“The CMA is seeking to provide an alternative financing and investment platform for issuers and investors while mitigating the risks associated with the [virtual asset] class.”

The consultation paper includes 26 questions, with which industry stakeholders could provide their opinion. It includes proposals on regulatory and licensing requirements for virtual asset service providers (VASPs), corporate governance, risk management and virtual asset issuance.

It revealed that the proposed framework encompasses utility tokens, security tokens, fiat-backed and asset-backed stablecoins, and other digital currencies that fall under the Financial Action Task Force’s definition of virtual assets. However, the issuance of privacy coins might get banned, pending public feedback.

Related: UAE emerges as a pro-Bitcoin mining destination in the Middle East

The CMA might also require VASPs to establish a local presence in Oman through a legally established entity and physical office and impose minimum capital requirements on them. If finalized, virtual asset firms might also be required to hold only a low percentage of assets in hot wallets, conduct audits of safeguarded assets and show proof of reserves.

The public must submit their feedback to the consultation paper by Aug. 17, with key opinions potentially getting posted on the CMA website.

Following the consultation phase of the development of the virtual asset regime, the CMA will draft and finalize the regulatory framework.

Although the CMA publicly announced launching a regulatory framework on Feb. 14, discussions on regulating the virtual asset industry in Oman began much earlier. In November 2020, the country’s National Committee for Combating Money Laundering and Terrorist Financing decided to launch a task force comprising CMA and Central Bank of Oman officials to study whether to ban or permit virtual asset activities. Consultants were then enlisted in December 2022 to assist in setting up the new regime.

Nomura’s crypto arm Laser Digital bags Dubai VARA license

The crypto arm of Nomura has obtained an operating license from Dubai’s Virtual Asset Regulatory Authority (VARA) amid the Japanese financial holding’s attempts to leave its mark in the digital asset space.

Laser Digital Middle East FZE, Nomura’s Dubai-based digital asset subsidiary, announced on Aug. 1 that the new virtual asset service provider (VASP) license would allow it to offer broker-dealer and virtual asset management and investment services in the emirate.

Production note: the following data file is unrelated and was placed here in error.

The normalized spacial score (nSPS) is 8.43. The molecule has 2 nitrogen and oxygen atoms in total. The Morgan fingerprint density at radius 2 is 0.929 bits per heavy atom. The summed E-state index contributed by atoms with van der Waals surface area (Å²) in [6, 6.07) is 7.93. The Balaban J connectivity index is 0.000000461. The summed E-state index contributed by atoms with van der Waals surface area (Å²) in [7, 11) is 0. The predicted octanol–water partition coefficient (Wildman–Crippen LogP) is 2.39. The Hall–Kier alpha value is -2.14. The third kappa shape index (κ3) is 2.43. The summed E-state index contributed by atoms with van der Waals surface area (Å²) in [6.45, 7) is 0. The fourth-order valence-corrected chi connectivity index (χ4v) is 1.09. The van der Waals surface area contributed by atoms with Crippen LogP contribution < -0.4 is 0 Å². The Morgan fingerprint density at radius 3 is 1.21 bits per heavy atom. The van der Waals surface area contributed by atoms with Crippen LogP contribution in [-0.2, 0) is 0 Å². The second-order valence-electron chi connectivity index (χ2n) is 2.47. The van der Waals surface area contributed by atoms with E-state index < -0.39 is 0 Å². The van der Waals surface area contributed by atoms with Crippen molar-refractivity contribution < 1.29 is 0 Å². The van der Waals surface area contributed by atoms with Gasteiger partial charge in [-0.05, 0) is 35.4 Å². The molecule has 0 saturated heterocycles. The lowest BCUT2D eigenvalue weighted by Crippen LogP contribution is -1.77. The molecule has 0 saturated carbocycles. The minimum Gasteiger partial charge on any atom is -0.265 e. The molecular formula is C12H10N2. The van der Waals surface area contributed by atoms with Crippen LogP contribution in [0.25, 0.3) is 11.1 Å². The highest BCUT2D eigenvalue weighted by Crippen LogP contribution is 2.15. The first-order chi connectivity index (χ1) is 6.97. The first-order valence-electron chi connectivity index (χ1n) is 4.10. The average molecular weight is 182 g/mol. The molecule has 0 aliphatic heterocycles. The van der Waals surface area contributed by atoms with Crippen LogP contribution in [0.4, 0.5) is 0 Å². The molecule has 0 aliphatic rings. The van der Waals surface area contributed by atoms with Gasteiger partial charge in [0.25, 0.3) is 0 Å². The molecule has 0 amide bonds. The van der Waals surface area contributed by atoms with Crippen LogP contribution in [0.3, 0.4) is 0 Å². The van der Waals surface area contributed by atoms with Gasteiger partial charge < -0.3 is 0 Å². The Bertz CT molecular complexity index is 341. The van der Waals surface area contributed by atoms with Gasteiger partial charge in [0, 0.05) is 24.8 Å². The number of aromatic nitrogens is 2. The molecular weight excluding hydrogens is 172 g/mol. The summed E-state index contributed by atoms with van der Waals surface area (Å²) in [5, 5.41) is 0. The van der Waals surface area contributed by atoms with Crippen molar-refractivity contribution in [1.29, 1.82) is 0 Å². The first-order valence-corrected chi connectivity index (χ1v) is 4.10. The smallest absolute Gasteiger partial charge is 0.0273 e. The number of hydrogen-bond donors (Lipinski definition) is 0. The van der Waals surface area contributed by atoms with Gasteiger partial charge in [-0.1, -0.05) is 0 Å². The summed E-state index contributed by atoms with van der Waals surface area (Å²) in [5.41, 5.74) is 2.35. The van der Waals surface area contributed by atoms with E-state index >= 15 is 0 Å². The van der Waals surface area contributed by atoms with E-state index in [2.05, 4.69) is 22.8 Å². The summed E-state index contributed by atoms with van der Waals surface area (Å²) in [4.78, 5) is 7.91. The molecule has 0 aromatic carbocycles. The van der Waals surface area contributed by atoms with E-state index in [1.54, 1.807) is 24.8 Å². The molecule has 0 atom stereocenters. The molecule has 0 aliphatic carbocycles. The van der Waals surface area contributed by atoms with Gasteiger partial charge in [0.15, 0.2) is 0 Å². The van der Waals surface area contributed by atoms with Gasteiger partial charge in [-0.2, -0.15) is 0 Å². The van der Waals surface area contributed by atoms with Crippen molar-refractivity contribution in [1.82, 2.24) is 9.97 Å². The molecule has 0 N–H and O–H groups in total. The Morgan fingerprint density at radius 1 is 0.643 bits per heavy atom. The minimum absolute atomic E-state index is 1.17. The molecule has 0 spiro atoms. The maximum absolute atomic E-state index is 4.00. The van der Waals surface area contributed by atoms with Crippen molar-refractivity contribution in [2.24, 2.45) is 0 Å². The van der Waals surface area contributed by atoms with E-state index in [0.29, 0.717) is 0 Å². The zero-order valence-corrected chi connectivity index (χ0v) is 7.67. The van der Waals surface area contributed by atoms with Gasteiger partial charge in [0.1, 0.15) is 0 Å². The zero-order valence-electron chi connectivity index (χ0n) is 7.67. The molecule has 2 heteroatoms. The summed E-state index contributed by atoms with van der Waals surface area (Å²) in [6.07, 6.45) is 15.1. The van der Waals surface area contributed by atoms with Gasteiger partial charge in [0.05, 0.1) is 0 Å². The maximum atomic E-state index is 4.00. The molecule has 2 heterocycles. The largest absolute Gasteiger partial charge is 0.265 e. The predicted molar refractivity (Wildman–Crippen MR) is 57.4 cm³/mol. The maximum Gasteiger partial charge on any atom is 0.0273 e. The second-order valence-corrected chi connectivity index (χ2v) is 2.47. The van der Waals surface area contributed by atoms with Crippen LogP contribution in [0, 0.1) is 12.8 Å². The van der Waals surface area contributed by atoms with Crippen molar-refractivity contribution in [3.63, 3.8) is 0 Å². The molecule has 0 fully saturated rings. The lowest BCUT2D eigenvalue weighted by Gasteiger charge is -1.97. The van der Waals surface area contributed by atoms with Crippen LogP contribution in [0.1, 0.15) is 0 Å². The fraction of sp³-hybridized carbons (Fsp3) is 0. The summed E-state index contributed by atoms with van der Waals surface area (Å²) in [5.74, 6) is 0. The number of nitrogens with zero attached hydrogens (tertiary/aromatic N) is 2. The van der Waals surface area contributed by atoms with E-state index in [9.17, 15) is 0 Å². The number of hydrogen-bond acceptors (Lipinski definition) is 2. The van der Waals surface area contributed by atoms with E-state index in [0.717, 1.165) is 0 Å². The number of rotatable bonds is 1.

Additionally, the permit allows the firm to conduct trading and asset management operations in the coming months, including over-the-counter (OTC) services and a “range of digital asset investment products and solutions,” the announcement said.

“VARA’s thorough and consultative process provides institutional investors with the assurance they require to engage in this asset class, said Jez Mohideen, chief executive of Laser Digital. “With the license now in place, we are looking forward to Laser’s growth over the coming years.”

Laser Digital and VARA haven’t responded to Cointelegraph’s request for further comments at press time.

Founded in September 2022 by Nomura, Laser Digital was the brainchild of Steven Ashley, the former head of Nomura’s wholesale division, along with Mohideen, who served as the holding’s former chief digital officer and co-head of global markets for Europe, Middle East and Africa. It’s headquartered in Switzerland and has offices in Dubai and London.

Related: Bybit’s MVP license in Dubai ‘very restricted,’ CEO says

Dubai’s growing crypto ecosystem has attracted global attention, having established its own virtual assets rules and regulatory body in March 2022. In February, the emirate’s virtual asset regulator issued its “Full Market Product Regulations,” which include four compulsory rulebooks and activity-specific rulebooks that lay down the rules for VASPS.

Laser Digital’s new license comes on the heels of Binance reaching another milestone in cementing its foothold in the United Arab Emirates. On July 31, Binance’s Dubai subsidiary, Binance FZE, obtained an operational minimum viable product (MVP) from VARA to operate cryptocurrency exchange and virtual asset broker-dealer services locally.